“The Disappearance of Alice Creed” director to tackle tale of teen who survives an alien invasion
British filmmaker J Blakeson (“The Disappearance of Alice Creed”) is in negotiations to direct the sci-fi movie “The 5th Wave” for Sony Pictures, GK Films and Tobey Maguire's Material Pictures, TheWrap has learned.
GK Films acquired rights to the projects back in March 2012 when it purchased a proposal for a young adult trilogy from author Rick Yancey. At the time, Sony was expected to co-finance and distribute, and that arrangement has since been finalized.
“The 5th Wave” follows a teenager who survives an alien invasion only to search for her brother, who may have been abducted by human-looking extraterrestrials. There's also a romantic angle, as the heroine is helped by a boy who may also be an alien in disguise.
Susannah Grant (“Erin Brockovich”) adapted Yancey's novel, which was published in May by Penguin. The author's previous young-adult novel, “The Monstrumologist,” was published in 2009 by Simon & Schuster.
Blakeson made his feature debut with 2009's twist-filled kidnapping thriller “The Disappearance of Alice Creed,” which starred Gemma Arterton, Eddie Marsan and Martin Compston.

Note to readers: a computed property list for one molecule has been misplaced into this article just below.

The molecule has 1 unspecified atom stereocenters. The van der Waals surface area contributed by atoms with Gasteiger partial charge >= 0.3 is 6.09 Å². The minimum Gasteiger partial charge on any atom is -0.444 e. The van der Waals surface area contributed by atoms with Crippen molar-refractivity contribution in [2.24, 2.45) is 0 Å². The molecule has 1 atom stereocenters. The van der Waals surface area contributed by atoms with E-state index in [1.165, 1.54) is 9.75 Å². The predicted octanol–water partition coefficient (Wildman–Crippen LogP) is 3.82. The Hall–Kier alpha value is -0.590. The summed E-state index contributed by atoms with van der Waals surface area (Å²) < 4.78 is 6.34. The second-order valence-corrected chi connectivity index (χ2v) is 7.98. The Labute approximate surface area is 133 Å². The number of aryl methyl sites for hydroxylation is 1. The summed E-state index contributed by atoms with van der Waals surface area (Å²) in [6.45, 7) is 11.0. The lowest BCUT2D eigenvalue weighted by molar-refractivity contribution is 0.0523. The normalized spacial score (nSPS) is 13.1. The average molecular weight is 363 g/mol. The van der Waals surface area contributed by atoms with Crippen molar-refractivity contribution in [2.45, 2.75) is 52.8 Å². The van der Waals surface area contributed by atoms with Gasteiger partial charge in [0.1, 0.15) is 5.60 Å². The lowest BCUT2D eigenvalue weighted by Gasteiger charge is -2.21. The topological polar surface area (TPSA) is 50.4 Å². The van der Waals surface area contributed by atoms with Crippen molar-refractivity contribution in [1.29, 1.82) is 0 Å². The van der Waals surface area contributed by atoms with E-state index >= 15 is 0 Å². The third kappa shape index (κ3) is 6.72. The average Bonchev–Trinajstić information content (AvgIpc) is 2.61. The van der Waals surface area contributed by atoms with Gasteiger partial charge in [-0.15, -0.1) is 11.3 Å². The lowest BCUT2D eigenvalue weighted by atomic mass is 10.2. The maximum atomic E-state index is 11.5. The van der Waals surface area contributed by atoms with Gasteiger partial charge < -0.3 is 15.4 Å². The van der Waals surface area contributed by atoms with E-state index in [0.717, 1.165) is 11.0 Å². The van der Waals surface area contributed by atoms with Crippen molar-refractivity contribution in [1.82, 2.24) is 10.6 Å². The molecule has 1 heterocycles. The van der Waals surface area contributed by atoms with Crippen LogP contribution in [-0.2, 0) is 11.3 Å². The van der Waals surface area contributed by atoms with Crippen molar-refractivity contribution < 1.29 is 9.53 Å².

That movie earned strong reviews, which led to Blakeson setting his planned follow-up, “Bad Blood and Trouble,” at MRC, where the project has been stuck in development despite drawing interest from Bradley Cooper.
Blakeson then nearly directed Benedict Cumberbatch in the upcoming Alan Turing drama “The Imitation Game,” which is now being made under the direction of Morten Tyldum (“Headhunters”).
Most recently, Blakeson signed on to direct “Wool,” based on the Hugh Howey's self-published sci-fi series, for 20th Century Fox, though the project doesn't appear to have picked up any momentum in the past year.
Sony believes in the potential of “The 5th Wave,” which would give Blakeson a fresh project to develop for another studio keen on working with up-and-coming filmmakers.
Blakeson is represented by CAA, David Higham Associates and attorney Carlos Goodman.